Articles avec #moselle tag
Each year we hear about Meisenthal in Moselle, as each year the glassworks there creates a new Christmas tree ornament, and each time with a different shape.
I don't know about 2015 yet, but in the previous years, the shape of Meisenthal ornaments has been a pine cone, a cloud, a bauble (the traditional decoration), a weight (!!), a bulb... or an abstract shape. They are beautiful and... heavy.
Yesterday, at the workshop, we saw how some baubles are made. A glass-blower deals with the shape, another helps to make the top or/and to join both parts together. They work in a hot place, about 42°C (107°F). It is a hard job.
A man explained about the whole process to get a perfect Christmas tree ornament. Everybody was interested in spite of the heat. Then we stopped in the glassworks shop to admire all the different creations.
Instead of taking pictures of the different ornaments, I feel it is better to give you the link to have a look at the collection. Prices are quite similar for decorations with the same size but red ones are more expensive as gold is necessary to make the red colour.
After seeing the fortified castle of Vic-sur-Seille, we walked through a narrow street to reach the center of the village. It was easy but I wondered at first if we could get lost. So the church would be our landmark.
We arrived near another square where children were enjoying the spring fair, merry-go-round, cotton candy and duck fishing. It is also the square where you can find the Tourist Office.
It is in the Hôtel de la Monnaie, a big house built in the second half of the 16th century (the balcony was added at the beginning of the 20th century). In spite of its name, Hôtel de la Monnaie means "hotel of the coins", there is no proof any coin was made there.
Then we walked around the village, saw more half-timbered houses, bridges above the small river called la Seille, and found the main square where the other part of the spring fair was. People were selling food, clothes, small things and cars. It was very lively.
It was worth doing this trip to Vic-sur-Seille, and we haven't visited the museum about Georges de la Tour, the painter, yet. He was born there.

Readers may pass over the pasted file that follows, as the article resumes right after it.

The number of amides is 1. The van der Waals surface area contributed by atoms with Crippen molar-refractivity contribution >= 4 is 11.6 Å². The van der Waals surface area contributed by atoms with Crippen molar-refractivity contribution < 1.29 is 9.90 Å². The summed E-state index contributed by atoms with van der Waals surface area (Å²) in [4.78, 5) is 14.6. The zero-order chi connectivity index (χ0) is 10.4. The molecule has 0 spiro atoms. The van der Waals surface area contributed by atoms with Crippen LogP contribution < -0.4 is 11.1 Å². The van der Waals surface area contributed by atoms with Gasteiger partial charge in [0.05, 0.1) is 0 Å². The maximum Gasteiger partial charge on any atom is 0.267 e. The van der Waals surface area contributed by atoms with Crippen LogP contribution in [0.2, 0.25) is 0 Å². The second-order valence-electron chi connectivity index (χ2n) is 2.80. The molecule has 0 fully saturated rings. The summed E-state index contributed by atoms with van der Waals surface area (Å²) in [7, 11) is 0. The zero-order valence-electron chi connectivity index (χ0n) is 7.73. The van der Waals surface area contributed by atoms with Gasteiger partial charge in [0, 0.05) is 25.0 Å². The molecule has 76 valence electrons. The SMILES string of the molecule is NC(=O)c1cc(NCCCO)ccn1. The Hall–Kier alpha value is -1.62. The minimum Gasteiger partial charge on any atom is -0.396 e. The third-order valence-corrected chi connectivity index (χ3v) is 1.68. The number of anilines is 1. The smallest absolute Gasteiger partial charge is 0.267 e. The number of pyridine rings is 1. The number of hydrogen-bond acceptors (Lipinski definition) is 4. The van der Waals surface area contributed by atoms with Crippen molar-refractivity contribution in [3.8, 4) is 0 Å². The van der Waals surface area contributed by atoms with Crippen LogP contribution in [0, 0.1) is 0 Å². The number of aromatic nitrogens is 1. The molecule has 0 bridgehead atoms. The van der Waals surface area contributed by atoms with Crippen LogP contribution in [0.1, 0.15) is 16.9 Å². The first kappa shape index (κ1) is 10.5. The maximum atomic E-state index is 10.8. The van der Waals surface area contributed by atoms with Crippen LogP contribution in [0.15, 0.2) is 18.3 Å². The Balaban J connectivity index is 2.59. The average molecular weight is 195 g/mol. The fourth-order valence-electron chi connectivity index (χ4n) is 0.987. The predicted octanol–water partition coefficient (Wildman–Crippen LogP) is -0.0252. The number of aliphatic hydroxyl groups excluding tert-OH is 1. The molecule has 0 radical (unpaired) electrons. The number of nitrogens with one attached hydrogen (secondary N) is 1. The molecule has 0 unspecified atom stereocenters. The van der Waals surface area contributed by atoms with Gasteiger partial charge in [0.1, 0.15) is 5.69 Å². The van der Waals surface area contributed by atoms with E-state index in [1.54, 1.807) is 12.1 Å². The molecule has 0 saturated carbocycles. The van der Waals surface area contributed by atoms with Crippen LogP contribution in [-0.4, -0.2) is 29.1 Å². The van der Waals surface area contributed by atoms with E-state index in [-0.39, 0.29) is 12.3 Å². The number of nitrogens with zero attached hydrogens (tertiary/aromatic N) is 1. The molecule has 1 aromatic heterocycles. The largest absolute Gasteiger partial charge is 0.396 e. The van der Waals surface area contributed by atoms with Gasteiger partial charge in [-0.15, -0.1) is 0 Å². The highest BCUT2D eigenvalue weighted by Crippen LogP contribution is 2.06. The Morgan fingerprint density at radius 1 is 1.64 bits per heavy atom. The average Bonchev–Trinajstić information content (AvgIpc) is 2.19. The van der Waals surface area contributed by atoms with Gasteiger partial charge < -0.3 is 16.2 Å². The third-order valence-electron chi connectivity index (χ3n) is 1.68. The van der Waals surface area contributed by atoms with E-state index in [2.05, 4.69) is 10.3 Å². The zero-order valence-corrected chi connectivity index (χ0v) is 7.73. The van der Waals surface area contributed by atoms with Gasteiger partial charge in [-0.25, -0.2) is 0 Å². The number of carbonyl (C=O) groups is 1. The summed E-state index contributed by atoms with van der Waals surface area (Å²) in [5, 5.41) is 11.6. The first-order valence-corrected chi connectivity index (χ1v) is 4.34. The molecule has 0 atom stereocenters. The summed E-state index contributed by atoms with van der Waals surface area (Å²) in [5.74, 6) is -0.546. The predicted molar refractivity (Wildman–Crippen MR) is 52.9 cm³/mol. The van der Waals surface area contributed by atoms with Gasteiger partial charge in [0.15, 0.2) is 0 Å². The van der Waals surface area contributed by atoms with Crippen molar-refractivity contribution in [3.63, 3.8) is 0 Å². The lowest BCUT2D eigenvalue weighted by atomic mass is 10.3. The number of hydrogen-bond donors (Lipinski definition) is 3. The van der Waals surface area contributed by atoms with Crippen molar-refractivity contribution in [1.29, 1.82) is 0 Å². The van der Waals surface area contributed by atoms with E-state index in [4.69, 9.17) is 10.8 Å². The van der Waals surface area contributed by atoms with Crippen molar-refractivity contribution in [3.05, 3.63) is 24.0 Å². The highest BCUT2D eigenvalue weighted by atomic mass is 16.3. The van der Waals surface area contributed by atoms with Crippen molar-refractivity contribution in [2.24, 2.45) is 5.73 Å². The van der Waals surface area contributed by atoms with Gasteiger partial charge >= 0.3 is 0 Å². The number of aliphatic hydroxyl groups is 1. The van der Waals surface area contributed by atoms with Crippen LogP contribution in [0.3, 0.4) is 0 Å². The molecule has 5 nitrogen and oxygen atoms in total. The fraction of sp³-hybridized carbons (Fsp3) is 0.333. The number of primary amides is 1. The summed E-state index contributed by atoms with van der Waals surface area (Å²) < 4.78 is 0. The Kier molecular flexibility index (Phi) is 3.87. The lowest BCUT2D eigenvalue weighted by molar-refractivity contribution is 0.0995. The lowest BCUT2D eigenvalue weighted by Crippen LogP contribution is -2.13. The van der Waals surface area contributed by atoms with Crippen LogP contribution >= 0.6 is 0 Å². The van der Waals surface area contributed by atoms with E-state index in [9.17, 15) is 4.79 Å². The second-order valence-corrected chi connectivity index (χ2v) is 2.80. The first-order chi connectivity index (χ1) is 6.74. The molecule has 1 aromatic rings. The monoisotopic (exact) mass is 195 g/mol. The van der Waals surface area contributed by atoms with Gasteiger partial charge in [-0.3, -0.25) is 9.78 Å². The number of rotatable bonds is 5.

When we arrived in Vic-sur-Seille last Sunday, we discovered the spring fair was going on and that we had to park out of the center of this big village. Driving a bit further away, we found a square with children playing on the grass and just near them two big towers with the remains of what used to be a drawbridge.
In Vic-sur-Seille springs with salted water brought an important income, so important that, in the 13th century, a bishop called Bertram de Metz decided to build a fortified castle to protect them.
Later, bishops of Metz came to live in Vic-sur-Seille all year long, then to have breaks there. So they changed the castle. In the 16th century, 7 meters high towers were built to replace the old entrance building (which was higher). This is the part we can see today, with part of the moats and of a big wall.
The castle became barracks for soldiers of Napoleon and a fire destroyed a big part of it in 1815. The towers were repaired at the end of the 19th century and the work was really finished recently.
After a short walk on the castle square, we visited the village and this was another pleasant discovery.
Last year we enjoyed visiting Lindre-Basse in August. It was full with migratory birds and there were exhibitions to discover.
At the beginning of June, it was calmer. No exhibition, but we discovered the new bird observatory, higher, near reeds, to see animal life without disturbing anything. We also realized there is a path on the other side of the dyke, going into the woods.
We observed and studied the insect house when we arrived. We could build a smaller one and put it in our garden next year. It doesn't seem very difficult to create one and there must be advices on internet.
And we spent time observing white storks feeding their babies. It is always a pleasant sight. People kept quiet not to frighten them and the birds kept on flying and coming back to the nests. There were also grey herons in the meadows.
Lindre-Basse was not crowded at all this time, people were relaxing, walking slowly. We left the place happy, as usual.
The big pond is south of this point.
We chose to go to Bataville last week after reading an article in our newspaper about an art structure being built there.
We discovered a sort of wood bridge, standing on the ground, between the shoe factory and the factory restaurant. It was created by Lami Maestro, an artist of Philippines. She called her work of art Limen. It means Threshold. We just had to walk on the grass, amongst buttercups and daisies, to reach it.
When we stood at the end of the structure, I felt it was a threshold indeed, just as if going on it towards the other end would take us somewhere else.
We were interested in the way it was made, partly tenon and mortise joints, wood pegs. Good job. I wonder if the structure will "move" as the wood was cut recently and is not dry, we saw sap going out of it.
We were talking about the way people would like it or not, saying some people would complain it was not a shelter with a real roof when a family arrived. And what do you think they said first ? "It costs a lot of money and it is not even a shelter !" To like or not to like, that is the question !